Commit 46c7a6f0 authored by Richard M. Stallman's avatar Richard M. Stallman
Browse files

(Test Coverage): New node.

parent fe45b975
...@@ -30,6 +30,7 @@ compiler, you need to know how to examine the compiler's input buffer. ...@@ -30,6 +30,7 @@ compiler, you need to know how to examine the compiler's input buffer.
* Debugger:: How the Emacs Lisp debugger is implemented. * Debugger:: How the Emacs Lisp debugger is implemented.
* Edebug:: A source-level Emacs Lisp debugger. * Edebug:: A source-level Emacs Lisp debugger.
* Syntax Errors:: How to find syntax errors. * Syntax Errors:: How to find syntax errors.
* Test Coverage:: Ensuring you have tested all branches in your code.
* Compilation Errors:: How to find errors that show up in byte compilation. * Compilation Errors:: How to find errors that show up in byte compilation.
@end menu @end menu
...@@ -738,6 +739,42 @@ the old indentation actually fits the intended nesting of parentheses, ...@@ -738,6 +739,42 @@ the old indentation actually fits the intended nesting of parentheses,
and you have put back those parentheses, @kbd{C-M-q} should not change and you have put back those parentheses, @kbd{C-M-q} should not change
anything. anything.
@node Test Coverage
@section Test Coverage
@cindex coverage testing
@findex testcover-start
@findex testcover-mark-all
@findex testcover-next-mark
You can do coverage testing for a file of Lisp code by first using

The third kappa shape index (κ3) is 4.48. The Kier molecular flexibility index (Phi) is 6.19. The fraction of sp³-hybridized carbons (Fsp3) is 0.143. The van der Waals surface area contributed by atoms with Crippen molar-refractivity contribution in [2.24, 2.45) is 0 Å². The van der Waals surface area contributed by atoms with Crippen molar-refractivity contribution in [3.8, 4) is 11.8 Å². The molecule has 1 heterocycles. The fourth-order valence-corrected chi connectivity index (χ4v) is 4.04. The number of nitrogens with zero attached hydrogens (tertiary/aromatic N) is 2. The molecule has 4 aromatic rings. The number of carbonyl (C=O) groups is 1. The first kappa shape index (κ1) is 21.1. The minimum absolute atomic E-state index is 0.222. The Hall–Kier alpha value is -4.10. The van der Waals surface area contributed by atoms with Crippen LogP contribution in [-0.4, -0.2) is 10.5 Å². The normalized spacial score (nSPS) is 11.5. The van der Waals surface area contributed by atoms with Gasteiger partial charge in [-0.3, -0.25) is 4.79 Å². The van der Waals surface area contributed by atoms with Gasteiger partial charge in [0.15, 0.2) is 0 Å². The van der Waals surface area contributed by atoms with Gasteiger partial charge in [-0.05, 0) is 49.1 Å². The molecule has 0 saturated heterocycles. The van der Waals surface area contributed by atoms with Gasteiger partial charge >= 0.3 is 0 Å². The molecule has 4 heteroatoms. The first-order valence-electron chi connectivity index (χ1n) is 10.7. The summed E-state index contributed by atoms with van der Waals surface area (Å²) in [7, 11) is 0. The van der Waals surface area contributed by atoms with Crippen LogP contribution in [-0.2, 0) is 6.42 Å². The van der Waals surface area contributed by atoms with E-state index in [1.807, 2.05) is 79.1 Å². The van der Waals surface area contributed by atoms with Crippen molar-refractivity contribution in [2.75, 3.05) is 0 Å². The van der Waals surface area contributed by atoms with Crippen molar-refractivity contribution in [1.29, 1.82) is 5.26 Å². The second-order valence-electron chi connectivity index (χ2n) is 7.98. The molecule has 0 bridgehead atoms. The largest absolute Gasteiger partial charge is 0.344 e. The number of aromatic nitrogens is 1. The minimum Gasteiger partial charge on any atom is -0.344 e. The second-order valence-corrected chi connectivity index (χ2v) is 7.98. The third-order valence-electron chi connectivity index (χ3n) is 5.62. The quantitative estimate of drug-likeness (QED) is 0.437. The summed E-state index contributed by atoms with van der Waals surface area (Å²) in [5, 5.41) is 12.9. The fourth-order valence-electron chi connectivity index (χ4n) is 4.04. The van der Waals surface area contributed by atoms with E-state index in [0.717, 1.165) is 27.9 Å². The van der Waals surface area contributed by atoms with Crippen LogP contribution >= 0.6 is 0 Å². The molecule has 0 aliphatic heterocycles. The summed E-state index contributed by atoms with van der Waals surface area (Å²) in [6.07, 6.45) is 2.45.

the command @kbd{M-x testcover-start @key{RET} @var{file} @key{RET}}
to instrument it. Then test your code by calling it one or more
times. Then use the command @kbd{M-x testcover-mark-all} to display
``splotches'' on the code to show where coverage is insufficient. The
command @kbd{M-x testcover-next-mark} will move point forward to the
next spot that has a splotch.
Normally, a red splotch indicates the form was never completely
evaluated; a brown splotch means it always evaluated to the same value
(meaning there has been little testing of what is done with the
result). However, the red splotch is skipped for forms that can't
possibly complete their evaluation, such as @code{error}. The brown
splotch is skipped for forms that are expected to always evaluate to
the same value, such as @code{(setq x 14)}.
For difficult cases, you can add do-nothing macros to your code to
give advice to the test coverage tool.
@defmac 1value form
Evaluate @var{form} and return its value, but inform coverage testing
that @var{form}'s value should always be the same.
@end defmac
@defmac noreturn form
Evaluate @var{form}, informing coverage testing that @var{form} should
never return. If it ever does return, you get a run-time error.
@end defmac
@node Compilation Errors @node Compilation Errors
@section Debugging Problems in Compilation @section Debugging Problems in Compilation
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